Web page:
The dynamic group of Cumbrian cultural and historic attractions – Cumbria’s Living Heritage is reminding visitors and local residents that culture is not just an indoor phenomenon, as it highlights tree-mendous cultural experiences to be had outdoors during October.
Cumbria’s Living Heritage is working on the principle that its members have trees that are a tour de force and that Autumn is the perfect time to let trees take them on a journey in time, back to their historical roots. It says this can be illuminating, inspiring and fun, opening up stories that visitors and locals never knew about and, thanks to Lake District tree locations, often views to die for.
The group boasts Grizedale and Whinlatter Forests amongst its membership and is highlighting Grizedale as being home to over 50 amazing forest sculptures, including the giant megaphone, RUUP, a totem pole, the incredible Lady of the Water and more. It is also sure few people are aware of what to find on a beech tree on the Bogle Crag trail – a carving of a helmet, made by a German Prisoner of War held at the Grizedale Hall No 1 POW camp between 1939 and 1945. Many prisoners were elite officers from sunken U-boats, making this story even more compelling.
Whinlatter is also going all out to tempt those wanting a unique experience – forest bathing, or Shinrin-Yoko, as it is also known. This beautiful experience is an opportunity to relax, unwind and connect with the natural environment, switching off from the pressures of life and simply having a chance to ‘be’. With a session on November 15, this could be a pull for those needing to de-stress amidst nature.
Fabulous ‘famous’ trees are also being highlighted by Cumbria’s Living Heritage, this including Grizedale’s ancient 400-year-old lime, but also another such tree, to be found at Holker Hall and Gardens, in Cark-in-Cartmel. There, the Holker Great Lime was named one of the Tree Council’s ’50 Great British Trees’ in 1992. Standing 72 feet high, with a fluted trunk 25 feet in circumference, it is easy to see why.
With lots going on at Holker, including a Garden Tour with the Head Gardener, on October 21, which includes an afternoon tea within the ticket price, and Winter Markets between November 6 and 8, Cumbria’s Living Heritage hopes to lure more visitors to Cumbria in what will be a slightly extended season for some members.
One of its most mysterious trees, is to be found at Muncaster Castle. ‘Tom Fool’s Tree’ is a magnificent Sweet Chestnut underneath which the last Fool of Muncaster, the 16th century Thomas Skelton, (thought to be the Tom Fool of legend) would purposefully sit to determine the fate of passers-by seeking directions. If he liked the direction seekers, he sent them on a safe route; if he did not, he sent them to their death on the local quicksands! With Muncaster’s gardens, Hawk & Owl Centre and Halloween 2020 activities all available to those wishing to visit, Tom Fool’s tree could be the final piece in the jigsaw, bringing visitors in.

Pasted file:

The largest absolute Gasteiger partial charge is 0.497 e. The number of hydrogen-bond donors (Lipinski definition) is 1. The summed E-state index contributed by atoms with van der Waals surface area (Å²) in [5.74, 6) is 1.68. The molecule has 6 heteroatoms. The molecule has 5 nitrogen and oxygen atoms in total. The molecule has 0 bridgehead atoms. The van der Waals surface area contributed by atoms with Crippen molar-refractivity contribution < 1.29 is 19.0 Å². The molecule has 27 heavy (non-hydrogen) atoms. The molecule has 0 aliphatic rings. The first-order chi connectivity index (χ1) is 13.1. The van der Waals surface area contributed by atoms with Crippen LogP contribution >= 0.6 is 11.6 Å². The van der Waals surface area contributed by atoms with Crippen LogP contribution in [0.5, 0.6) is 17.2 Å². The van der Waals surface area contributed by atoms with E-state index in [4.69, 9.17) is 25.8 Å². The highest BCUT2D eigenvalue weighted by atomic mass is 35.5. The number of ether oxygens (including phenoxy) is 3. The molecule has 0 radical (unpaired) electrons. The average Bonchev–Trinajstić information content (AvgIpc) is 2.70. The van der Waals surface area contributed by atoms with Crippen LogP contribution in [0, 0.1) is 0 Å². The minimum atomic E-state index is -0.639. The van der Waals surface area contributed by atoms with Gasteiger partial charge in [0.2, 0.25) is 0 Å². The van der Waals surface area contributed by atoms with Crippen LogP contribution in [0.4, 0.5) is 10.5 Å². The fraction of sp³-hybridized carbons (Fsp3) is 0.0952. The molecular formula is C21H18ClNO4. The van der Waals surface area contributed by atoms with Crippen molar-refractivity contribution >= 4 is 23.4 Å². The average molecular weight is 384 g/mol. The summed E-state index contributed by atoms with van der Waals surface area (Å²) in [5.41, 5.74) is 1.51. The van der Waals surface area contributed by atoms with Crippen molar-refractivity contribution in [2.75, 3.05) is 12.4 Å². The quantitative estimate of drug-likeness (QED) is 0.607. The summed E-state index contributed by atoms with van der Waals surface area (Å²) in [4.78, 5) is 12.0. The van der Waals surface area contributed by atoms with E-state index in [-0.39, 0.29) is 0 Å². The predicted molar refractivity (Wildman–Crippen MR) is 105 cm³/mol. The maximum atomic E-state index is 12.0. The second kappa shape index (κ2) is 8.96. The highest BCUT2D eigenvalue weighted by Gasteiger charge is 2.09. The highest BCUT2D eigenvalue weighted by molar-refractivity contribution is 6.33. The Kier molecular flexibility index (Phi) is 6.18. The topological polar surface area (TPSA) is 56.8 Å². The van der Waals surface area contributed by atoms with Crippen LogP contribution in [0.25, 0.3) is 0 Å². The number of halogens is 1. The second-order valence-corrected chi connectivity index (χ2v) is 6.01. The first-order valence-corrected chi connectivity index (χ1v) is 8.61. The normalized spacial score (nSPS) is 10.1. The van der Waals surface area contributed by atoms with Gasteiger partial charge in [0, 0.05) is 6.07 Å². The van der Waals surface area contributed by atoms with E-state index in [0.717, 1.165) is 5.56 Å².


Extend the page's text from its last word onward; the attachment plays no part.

With extended opening this year, there is also the chance to see the 17th century tree delights at Levens Hall and Gardens in the South Lakes, right through to October 29. This is the world’s oldest and most extensive topiary garden, containing 100 pieces of Yew Taxus baccata and Golden Yew Taxus baccata ‘Aurea’, as well as Box Buxus, clipped into unusual designs that include the Umbrella Tree, shortlisted for the Woodland Trust’s ‘Tree of the Year’ in 2016 and planted in the 1690s. Sharing the limelight with designs including chess pieces, a judge’s wig and a jug of Levens’ secret-recipe Morocco Ale, this should prove a pull for Autumn visitors and local residents’ days out, particularly as Levens Kitchen and shop will be open 7 days a week from the end of October, to March 28, 2021 (apart from on dates over the festive season).
At National Trust Sizergh near Kendal, the firework-coloured Japanese maple trees are ablaze with colour in Autumn, whilst the scent of toffee apples wafts from Japanese katsura in the herbaceous border. Over 65 varieties of apples can be found in the orchard and, with the attraction of a woodland walk from the car park, taking in views of Helsington Barrows and Church Fell, this is another great way to escape from time indoors.
Cumbria’s Living Heritage’s marketing co-ordinator, Jeanette Edgar, says: “With historic Scots Pines at Mirehouse, an explosion of colour and the spectacular Gercidophyllum tree at volunteer-run Holehird Gardens near Windermere, plus a Gruffalo trail at Whinlatter, Cumbria’s Living Heritage is confident that its trees can provide fun and tree-mendous leisure opportunities this October.
“We have information about all members easily accessible at www.cumbriaslivingheritage.co.uk and so many more things to see and do, safely and both outdoors and indoors. We hope many will support us during the month ahead.”